For those of you who step up, you'll also be helping me take the next step forward in my own path to recovery and my own experience has proven that helping others comes back to you in surprising and exciting ways, often when you least expect it. A few projects, programs and ideas follow this essay. Thanks to my wife Linda for saving my life in so many ways and to all my family and friends who have been there for me. For those of you I haven't yet met, I hope to live long enough to do so, as well as see as many of my old friends again as soon as possible.
Learn, Succeed and Thrive. We're all in this together!
Table of Contents:
01. Support our Sponsors: It's a win/win/win
02. Brian needs a few personal assistants: Can you help me out?
03. Just Plain Folks Skypes Around The World
04. Just Plain Folks Local Chapter Program
05. Roadtrips & Music Awards 2011-2012
06. A Few Tips From Hostbaby
2011 Just Plain Folks Community Partner Sponsors!
Special Note: A heartfelt thanks to Michael Laskow of TAXI and Tony VanVeen from Disc Makers/CDBaby/Hostbaby for their support of myself and JPF through the last year. Also big thanks to Derek Sivers for his personal support and all our message board members who donated money to support JPF and me. Anyone is welcome to make a donation at any time via the donation button on our website and on the right hand side of our message board. We'll add your name to our Donations Honor Roll which has had nearly 100K visitors this year already.
Disc Makers: Nobody makes CD or DVD manufacturing easier and no one delivers faster. When you need CD or DVD replication, short-run duplication, complete printing and packaging options, sturdy duplicators and printers, or affordable blank CDs and DVDs look no further. They've got it. They also now handle licensed merchandise for you (t-shirts, hats etc.). Mention you're a Just Plain Folks Member and get a $50 Discount off your initial CD Orders! Sign up for a free catalog and booklet on Mastering your Music at www.discmakers.com/jpfolks
TAXI: The world's leading independent A&R company, has been successfully helping Songwriters, Artists and Composers get their music heard and signed by top Publishers, Major & Indie Labels, and Film & TV music supervisors since 1992. TAXI, is your best bet! See them at www.TAXI.com.
CDBaby: The best place to sell your CD's or music files on line. They also have the best on-line hosting service called Hostbaby. Nobody else even comes close. See them at www.CDBaby.com
Brian needs your help to help all of you!
I could use 1 or more personal assistants to do a wide variety of projects and correspondence and help in following up on all our program past, present and future. If you have some consistent time available and the willpower to follow through on a given project, please email me directly at firstname.lastname@example.org and place "Brian's Assistant" in the subject. All skills and talents are needed and students or beginners in the music world are welcome. But ONLY if you'll follow through on whatever commitment you have made.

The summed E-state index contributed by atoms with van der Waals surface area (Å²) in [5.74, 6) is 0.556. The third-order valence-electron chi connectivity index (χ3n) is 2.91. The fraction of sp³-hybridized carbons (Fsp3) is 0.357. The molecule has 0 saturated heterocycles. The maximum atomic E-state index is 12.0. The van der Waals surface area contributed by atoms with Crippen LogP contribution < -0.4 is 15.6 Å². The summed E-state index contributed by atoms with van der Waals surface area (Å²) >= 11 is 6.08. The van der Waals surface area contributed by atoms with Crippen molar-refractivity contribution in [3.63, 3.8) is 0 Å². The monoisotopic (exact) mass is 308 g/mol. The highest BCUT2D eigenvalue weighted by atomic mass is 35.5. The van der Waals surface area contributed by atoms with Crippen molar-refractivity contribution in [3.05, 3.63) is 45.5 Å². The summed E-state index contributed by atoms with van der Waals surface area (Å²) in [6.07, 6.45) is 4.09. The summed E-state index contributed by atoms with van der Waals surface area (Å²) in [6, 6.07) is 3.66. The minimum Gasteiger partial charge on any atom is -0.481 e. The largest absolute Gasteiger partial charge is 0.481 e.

Requirements: You must have (or be willing to download) Skype and have a microphone (and preferably a webcam) on your computer which will allow us to chat anywhere in the world for free. My 87 year old Grandmother figured it out, so I am confident you can too. You also must register on our message boards under your real name because a great deal of communication will also take place there.
Big Plusses: Photoshop/Graphics Skills, Web Programming Skills, Teleconferencing Skills
Just Plain Folks Skypes Around The World!
Because my personal travel may be limited for a while, I want to start meeting with members around the world via Skype. I am interested in help setting up a schedule of communication with all types and levels of artists across North America and any other country as long as you can speak English. (Sorry... I don't speak any other languages fluently, and my French is only slightly functional).
If you are interested, email me at email@example.com and include all your contact info including real name, address, phone, email, website and of course your Skype contact. You may also contact me to request being added to my Skype list, however I still need that email for scheduling purposes.
Our Skype contact: just.plain.folks or me directly via Brian Austin Whitney
My long term goal is to speak with 1 American from each US State as well as other members from as many other countries around the world as possible. I'd like to be able to repeat this each week and connect each of you I have spoken with to others so that eventually we all have thousands of active Skype contacts around the world.
Just Plain Folks Chapters 2011
In 2011 we plan to restart our local Just Plain Folks Chapter Program in some key cities. We also have some existing chapters which you may want to join. As always, JPF Chapters are free to join.,
Existing Chapters with Coordinators Already:
Buffalo/Niagara, NY: John Kloberdanz
Indianapolis, IN: Mikel Schwab & Brian Austin Whitney
Nashville, TN: Bill Robinson
Chicago, IL: Herbie Gaines